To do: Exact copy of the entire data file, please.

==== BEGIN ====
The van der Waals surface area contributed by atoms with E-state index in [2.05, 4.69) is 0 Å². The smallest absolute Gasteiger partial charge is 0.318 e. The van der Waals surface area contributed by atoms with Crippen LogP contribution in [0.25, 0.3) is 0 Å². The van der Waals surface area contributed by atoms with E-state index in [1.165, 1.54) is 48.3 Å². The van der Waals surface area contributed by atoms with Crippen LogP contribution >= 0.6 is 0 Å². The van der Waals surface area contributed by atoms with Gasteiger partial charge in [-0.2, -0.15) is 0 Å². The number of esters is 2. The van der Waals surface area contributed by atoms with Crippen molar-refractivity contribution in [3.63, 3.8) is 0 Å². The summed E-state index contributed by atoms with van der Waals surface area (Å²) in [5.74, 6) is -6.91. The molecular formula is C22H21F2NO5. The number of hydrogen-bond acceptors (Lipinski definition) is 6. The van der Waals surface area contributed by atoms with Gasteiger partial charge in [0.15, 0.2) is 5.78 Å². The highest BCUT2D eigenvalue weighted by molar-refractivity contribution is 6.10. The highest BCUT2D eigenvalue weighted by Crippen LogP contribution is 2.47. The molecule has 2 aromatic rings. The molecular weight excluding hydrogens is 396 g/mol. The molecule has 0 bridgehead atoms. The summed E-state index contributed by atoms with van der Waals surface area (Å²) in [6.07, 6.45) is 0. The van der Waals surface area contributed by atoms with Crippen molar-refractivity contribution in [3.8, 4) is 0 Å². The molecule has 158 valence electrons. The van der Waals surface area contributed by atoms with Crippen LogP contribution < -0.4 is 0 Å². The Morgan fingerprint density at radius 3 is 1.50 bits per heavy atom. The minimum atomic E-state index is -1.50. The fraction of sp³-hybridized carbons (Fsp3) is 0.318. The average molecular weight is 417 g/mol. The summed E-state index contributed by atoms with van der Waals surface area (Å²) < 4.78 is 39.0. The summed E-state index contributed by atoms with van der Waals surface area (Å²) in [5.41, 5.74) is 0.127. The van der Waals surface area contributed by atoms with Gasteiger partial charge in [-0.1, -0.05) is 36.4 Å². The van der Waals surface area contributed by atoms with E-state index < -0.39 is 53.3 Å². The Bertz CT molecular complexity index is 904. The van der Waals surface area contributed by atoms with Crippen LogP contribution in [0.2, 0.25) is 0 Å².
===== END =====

The van der Waals surface area contributed by atoms with E-state index in [2.05, 4.69) is 0 Å². The smallest absolute Gasteiger partial charge is 0.318 e. The van der Waals surface area contributed by atoms with Crippen LogP contribution in [0.25, 0.3) is 0 Å². The van der Waals surface area contributed by atoms with E-state index in [1.165, 1.54) is 48.3 Å². The van der Waals surface area contributed by atoms with Crippen LogP contribution >= 0.6 is 0 Å². The van der Waals surface area contributed by atoms with Gasteiger partial charge in [-0.2, -0.15) is 0 Å². The number of esters is 2. The van der Waals surface area contributed by atoms with Crippen molar-refractivity contribution in [3.63, 3.8) is 0 Å². The summed E-state index contributed by atoms with van der Waals surface area (Å²) in [5.74, 6) is -6.91. The molecular formula is C22H21F2NO5. The number of hydrogen-bond acceptors (Lipinski definition) is 6. The van der Waals surface area contributed by atoms with Gasteiger partial charge in [0.15, 0.2) is 5.78 Å². The highest BCUT2D eigenvalue weighted by molar-refractivity contribution is 6.10. The highest BCUT2D eigenvalue weighted by Crippen LogP contribution is 2.47. The molecule has 2 aromatic rings. The molecular weight excluding hydrogens is 396 g/mol. The molecule has 0 bridgehead atoms. The summed E-state index contributed by atoms with van der Waals surface area (Å²) in [6.07, 6.45) is 0. The van der Waals surface area contributed by atoms with Crippen molar-refractivity contribution in [3.8, 4) is 0 Å². The molecule has 158 valence electrons. The van der Waals surface area contributed by atoms with Crippen LogP contribution < -0.4 is 0 Å². The Morgan fingerprint density at radius 3 is 1.50 bits per heavy atom. The minimum atomic E-state index is -1.50. The fraction of sp³-hybridized carbons (Fsp3) is 0.318. The average molecular weight is 417 g/mol. The summed E-state index contributed by atoms with van der Waals surface area (Å²) < 4.78 is 39.0. The summed E-state index contributed by atoms with van der Waals surface area (Å²) in [5.41, 5.74) is 0.127. The van der Waals surface area contributed by atoms with Gasteiger partial charge in [-0.1, -0.05) is 36.4 Å². The van der Waals surface area contributed by atoms with E-state index < -0.39 is 53.3 Å². The Bertz CT molecular complexity index is 904. The van der Waals surface area contributed by atoms with Crippen LogP contribution in [0.2, 0.25) is 0 Å².